Re: [Request for Documentation] Differentiate signed (commits/tags/pushes)
- Date: Tue, 7 Mar 2017 14:19:19 -0800
- From: Stefan Beller <sbeller@xxxxxxxxxx>
- Subject: Re: [Request for Documentation] Differentiate signed (commits/tags/pushes)
On Tue, Mar 7, 2017 at 1:23 AM, Jeff King <peff@xxxxxxxx> wrote:
> On Mon, Mar 06, 2017 at 11:59:24AM -0800, Stefan Beller wrote:
>> What is the difference between signed commits and tags?
>> (Not from a technical perspective, but for the end user)
> I think git has never really tried to assign any _meaning_ to the
> signatures. It implements the technical bits and leaves it up to the
> user and their workflows to decide what a given signature means.
That is a nihilistic approach? ;)
As a user I would like to know what I can do with such a signed commit.
And I happen to be an experienced user in the sense that I know
about git tag --sign as well as git verify-tag; further reading of
these two man pages tells me I can even use git-tag to verify a
tag. So looking for the verify option in git-commit for signed commits...
well, no. Ah! git-verify-commit it is.
I assumed to have most discussion in git-tag or at least a pointer
from there to further reading.
In an ideal world we might have a manpage git-trust-model(7),
that explains different workflows and when certain signing
mechanisms make sense and what they protect us from.
I might write such a man page (after I get the gitmodules
Off list I was told
"just look at Documentation/technical/signature-format.txt;
it explains all different things that you can sign or have signed
stuff". But as an end user I refuse to look at that. ;)
> People generally seem to take tag signatures to mean one (or both) of:
> 1. Certifying that the tree contents at that tag are the official,
> signed release contents (i.e., this is version 1.0, and I'm the
> maintainer, so believe me).
> 2. Certifying that all the history leading up to that tag is
> "official" in some sense (i.e., I'm the maintainer, and this was
> the tip of my git tree at the time I tagged the release).
> Signing individual commits _could_ convey meaning (2), but "all history
> leading up" part is unlikely to be something that the signer needs to
> enforce on every commit.
I was told signed commits could act as a poor mans
push certificate (again off list :/).
> In my opinion, the most useful meaning for commit-signing is simply to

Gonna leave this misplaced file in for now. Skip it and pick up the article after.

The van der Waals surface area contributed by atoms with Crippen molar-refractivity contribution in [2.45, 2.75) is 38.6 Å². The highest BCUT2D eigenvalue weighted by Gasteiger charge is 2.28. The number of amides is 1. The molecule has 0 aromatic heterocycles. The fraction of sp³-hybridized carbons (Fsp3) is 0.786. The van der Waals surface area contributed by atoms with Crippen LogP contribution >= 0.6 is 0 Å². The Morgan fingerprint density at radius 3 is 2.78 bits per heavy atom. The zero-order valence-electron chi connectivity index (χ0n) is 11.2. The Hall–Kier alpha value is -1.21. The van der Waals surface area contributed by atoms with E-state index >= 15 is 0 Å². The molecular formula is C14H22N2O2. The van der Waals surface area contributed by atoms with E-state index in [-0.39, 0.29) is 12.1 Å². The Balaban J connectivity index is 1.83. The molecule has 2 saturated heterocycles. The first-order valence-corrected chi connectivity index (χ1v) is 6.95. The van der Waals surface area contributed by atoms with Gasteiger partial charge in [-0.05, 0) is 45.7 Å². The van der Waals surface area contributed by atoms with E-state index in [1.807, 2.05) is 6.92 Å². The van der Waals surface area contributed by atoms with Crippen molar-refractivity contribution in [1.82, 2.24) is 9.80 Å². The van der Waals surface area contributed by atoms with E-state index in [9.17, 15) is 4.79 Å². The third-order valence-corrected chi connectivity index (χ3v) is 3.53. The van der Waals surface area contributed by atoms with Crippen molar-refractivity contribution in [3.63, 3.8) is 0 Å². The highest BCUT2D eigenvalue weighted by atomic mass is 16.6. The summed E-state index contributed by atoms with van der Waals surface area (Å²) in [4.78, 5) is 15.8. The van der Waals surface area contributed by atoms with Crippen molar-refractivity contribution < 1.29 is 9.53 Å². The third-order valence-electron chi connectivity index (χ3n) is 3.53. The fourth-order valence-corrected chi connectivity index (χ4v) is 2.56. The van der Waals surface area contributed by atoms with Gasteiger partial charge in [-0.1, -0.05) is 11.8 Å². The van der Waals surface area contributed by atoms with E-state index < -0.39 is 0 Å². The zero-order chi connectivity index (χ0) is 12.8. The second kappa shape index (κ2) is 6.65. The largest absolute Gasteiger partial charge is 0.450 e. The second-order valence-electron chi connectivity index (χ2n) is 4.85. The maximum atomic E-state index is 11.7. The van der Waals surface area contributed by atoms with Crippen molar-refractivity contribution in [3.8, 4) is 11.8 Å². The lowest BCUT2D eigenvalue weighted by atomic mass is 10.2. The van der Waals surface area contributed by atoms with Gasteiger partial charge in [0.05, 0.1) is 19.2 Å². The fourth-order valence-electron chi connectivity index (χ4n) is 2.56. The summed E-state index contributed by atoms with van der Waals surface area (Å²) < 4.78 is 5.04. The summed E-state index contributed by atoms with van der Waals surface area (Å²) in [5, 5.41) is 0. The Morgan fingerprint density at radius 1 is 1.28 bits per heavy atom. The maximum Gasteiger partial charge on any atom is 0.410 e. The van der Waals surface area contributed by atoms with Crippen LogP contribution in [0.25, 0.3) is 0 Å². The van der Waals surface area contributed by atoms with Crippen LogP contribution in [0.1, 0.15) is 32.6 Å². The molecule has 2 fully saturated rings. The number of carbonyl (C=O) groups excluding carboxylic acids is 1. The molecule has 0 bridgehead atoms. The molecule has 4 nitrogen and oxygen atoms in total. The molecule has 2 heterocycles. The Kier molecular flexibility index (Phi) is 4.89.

> cryptographically certify the identity of the committer. We don't
> compare the GPG key ident to the "committer" field, but IMHO that would
> be a reasonable optional feature for verify-commit (I say optional
> because we're starting to assign semantics now).
So the signed commit focuses on the committer instead of the content
(which is what tags are rather used for) ?
> I think one of the reasons kernel (and git) developers aren't that
> interested in signed commits is that they're not really that interesting
> in a patch workflow. You're verifying the committer, who in this project
> is invariably Junio, and we just take his word that whatever is in the
> "author" field is reasonable.
Well in such a workflow Junio could also sign the tip-commits of
pu/next before pushing, such that we can trust it was really him doing
the maintenance work and not his evil twin.
> But for a project whose workflow is based around pushing and pulling
> commits, I think it does make sense. The author field may not always
> match the committer (e.g., in a cherry-pick), but it still lets you
> trace that attestation of the author back to the committer. And it's up
> to UI to make that distinction clear (e.g., if you push a signed
> cherry-pick to GitHub, the commit is labeled with something like "A U
> Thor committed with C O Mitter", and then you get a little "Verified"
> tag for C O Mitter that gives you more information about the signature).
> So I don't think it's just a checkbox feature. It's a useful thing for
> certain workflows that really want to be able to attribute individual
> commits with cryptographic strength.
"certain workflows". :(
See, I really like reading e.g. the "On Re-tagging" section of git-tag
as it doesn't hand wave around the decisions to make.
Now as a user I may already have a workflow that I like. And I might
want to "bring in more security". Then I have to figure out possible
attack scenarios and which sort of signing can prevent such an attack.
And each organisation has to do that themselves, but we as the provider
of the tool might have this knowledge because we implemented all
these shiny "sign here, please" parts.
Thanks for the lively discussion,